• Bob_Striffler

            Affirmative action had nothing to do with her getting hired, “shallow and superficial” had everything to do with her getting hired! Just have a conversation with 90% of these cops and you’ll see what I’m talking about! Thanx for the sharing!

  • Tijuana Joe

    “ORLANDO, Florida — A
    University of Florida student who was filmed being shocked by police
    with a Taser stun gun after persistently questioning Sen. John Kerry
    will not face criminal charges and has apologized for his actions, his
    attorney said Tuesday.”

    Andrew–what were the actual charges? A jury would probably have acquitted you,
    since cops resorted to high voltage and all you did was talk too long.

    • Paschn

      Although it would be great if we could count on “dismissals” by cognizant denizens of this dying republic, it could get “sticky” to over-estimate their ability for objective/critical thought and acting upon it. Jury nullification was highly regarded by more than a few of our founding “fathers” but the 5th column lawyers/judges within a corrupted judicial system “buffalo” juries, (again, because of rampant ignorance), into surrendering their ability to neuter unjust laws and the foul judiciary protecting cops because cops protect them. Can you imagine what educated juries would do to unconstitutional wage tax trials by the illegal IRS for the illegal/private Central Bank? Or judges that “instruct” juries that they cannot judge the legality of a law, only if the DEFENDANT violated that law? Also, there is more than one reason to doubt the veracity of the “passing” of the 16th amendment by a 2/3 majority or the “corporate citizenship” slipped in, (to us?), under the radar.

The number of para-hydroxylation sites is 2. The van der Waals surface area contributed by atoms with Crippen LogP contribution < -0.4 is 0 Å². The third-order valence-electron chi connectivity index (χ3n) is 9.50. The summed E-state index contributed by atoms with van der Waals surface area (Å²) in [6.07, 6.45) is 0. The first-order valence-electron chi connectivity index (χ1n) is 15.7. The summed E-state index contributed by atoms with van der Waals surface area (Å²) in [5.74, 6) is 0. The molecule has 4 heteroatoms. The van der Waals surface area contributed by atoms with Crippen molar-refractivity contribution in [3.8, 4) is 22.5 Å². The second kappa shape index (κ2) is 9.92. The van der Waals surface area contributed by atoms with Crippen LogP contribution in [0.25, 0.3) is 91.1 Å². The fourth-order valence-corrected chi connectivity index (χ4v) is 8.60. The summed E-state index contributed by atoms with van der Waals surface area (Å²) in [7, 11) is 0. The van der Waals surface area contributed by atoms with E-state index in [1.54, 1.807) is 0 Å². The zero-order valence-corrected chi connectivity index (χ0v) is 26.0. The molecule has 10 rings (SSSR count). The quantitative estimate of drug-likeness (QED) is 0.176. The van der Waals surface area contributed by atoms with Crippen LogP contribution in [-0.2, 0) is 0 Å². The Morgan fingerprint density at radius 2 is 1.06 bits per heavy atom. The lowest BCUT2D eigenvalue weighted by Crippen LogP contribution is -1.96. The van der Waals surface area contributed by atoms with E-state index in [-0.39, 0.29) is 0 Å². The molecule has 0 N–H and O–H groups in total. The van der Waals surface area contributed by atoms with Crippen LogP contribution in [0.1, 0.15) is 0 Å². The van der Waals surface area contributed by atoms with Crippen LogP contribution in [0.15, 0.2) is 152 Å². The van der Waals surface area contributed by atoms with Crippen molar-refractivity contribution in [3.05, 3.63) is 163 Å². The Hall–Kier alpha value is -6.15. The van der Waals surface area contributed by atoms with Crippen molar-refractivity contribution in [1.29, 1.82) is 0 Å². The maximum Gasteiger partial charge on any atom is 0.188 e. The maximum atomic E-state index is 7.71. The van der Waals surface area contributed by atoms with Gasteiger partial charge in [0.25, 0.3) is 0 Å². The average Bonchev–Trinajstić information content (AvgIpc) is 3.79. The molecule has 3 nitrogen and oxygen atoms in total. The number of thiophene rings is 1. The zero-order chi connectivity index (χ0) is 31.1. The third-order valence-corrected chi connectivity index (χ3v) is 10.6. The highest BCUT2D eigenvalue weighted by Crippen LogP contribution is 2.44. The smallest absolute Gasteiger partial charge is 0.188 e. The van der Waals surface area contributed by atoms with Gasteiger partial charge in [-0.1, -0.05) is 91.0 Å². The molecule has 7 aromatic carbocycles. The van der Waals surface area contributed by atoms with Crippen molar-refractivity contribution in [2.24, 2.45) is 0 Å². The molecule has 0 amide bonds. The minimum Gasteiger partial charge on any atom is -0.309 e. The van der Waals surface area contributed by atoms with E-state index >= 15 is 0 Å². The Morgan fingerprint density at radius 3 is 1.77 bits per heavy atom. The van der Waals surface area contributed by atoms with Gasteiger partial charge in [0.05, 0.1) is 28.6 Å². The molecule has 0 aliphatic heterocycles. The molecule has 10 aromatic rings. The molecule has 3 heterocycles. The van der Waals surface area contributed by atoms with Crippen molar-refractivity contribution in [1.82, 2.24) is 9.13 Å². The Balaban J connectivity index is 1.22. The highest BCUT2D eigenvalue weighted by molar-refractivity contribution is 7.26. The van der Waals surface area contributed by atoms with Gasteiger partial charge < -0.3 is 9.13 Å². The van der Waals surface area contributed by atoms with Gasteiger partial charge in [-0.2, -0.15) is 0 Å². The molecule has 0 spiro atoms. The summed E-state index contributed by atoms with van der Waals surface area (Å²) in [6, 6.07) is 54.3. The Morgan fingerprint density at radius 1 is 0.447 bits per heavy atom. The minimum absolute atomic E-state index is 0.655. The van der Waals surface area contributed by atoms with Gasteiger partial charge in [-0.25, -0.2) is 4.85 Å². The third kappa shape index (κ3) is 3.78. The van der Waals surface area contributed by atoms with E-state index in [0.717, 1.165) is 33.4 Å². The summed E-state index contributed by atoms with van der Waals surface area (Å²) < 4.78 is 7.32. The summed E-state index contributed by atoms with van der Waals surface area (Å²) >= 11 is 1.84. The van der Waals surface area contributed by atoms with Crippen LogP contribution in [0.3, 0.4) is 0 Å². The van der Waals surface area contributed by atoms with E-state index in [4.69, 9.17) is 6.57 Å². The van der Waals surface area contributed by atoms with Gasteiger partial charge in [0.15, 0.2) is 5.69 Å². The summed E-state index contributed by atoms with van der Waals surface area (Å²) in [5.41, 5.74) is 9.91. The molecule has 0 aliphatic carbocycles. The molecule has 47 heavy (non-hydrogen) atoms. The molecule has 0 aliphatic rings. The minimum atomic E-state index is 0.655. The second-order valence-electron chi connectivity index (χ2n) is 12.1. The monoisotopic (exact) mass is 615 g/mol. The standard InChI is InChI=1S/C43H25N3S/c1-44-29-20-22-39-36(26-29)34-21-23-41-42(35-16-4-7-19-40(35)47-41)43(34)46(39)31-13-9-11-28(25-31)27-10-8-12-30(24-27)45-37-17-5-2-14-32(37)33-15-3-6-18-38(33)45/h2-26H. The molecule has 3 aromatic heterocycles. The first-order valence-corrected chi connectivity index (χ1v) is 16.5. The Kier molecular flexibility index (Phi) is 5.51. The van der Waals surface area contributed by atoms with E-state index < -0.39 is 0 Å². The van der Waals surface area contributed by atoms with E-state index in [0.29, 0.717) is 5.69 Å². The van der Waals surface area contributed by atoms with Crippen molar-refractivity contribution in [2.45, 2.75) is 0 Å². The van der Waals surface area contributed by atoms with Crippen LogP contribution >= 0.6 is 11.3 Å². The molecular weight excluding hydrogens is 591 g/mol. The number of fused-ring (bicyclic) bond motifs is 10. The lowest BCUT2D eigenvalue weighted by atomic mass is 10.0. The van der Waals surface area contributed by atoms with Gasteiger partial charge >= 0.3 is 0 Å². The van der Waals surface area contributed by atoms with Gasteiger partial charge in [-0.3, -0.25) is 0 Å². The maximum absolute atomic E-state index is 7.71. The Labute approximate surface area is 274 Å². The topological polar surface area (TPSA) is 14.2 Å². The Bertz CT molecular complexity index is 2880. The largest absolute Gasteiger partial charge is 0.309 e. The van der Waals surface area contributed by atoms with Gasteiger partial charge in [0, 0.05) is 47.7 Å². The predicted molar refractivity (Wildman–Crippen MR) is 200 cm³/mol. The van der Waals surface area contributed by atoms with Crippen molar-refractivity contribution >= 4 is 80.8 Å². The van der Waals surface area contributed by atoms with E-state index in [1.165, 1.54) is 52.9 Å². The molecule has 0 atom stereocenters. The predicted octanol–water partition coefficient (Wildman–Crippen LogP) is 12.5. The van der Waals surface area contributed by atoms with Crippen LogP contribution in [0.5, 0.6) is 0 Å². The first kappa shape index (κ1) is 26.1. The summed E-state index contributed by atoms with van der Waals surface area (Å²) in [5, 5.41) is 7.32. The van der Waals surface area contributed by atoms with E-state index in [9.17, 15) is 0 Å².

• Tijuana Joe

        Have you ever been to Gainesville? It’s full of doctors and lawyers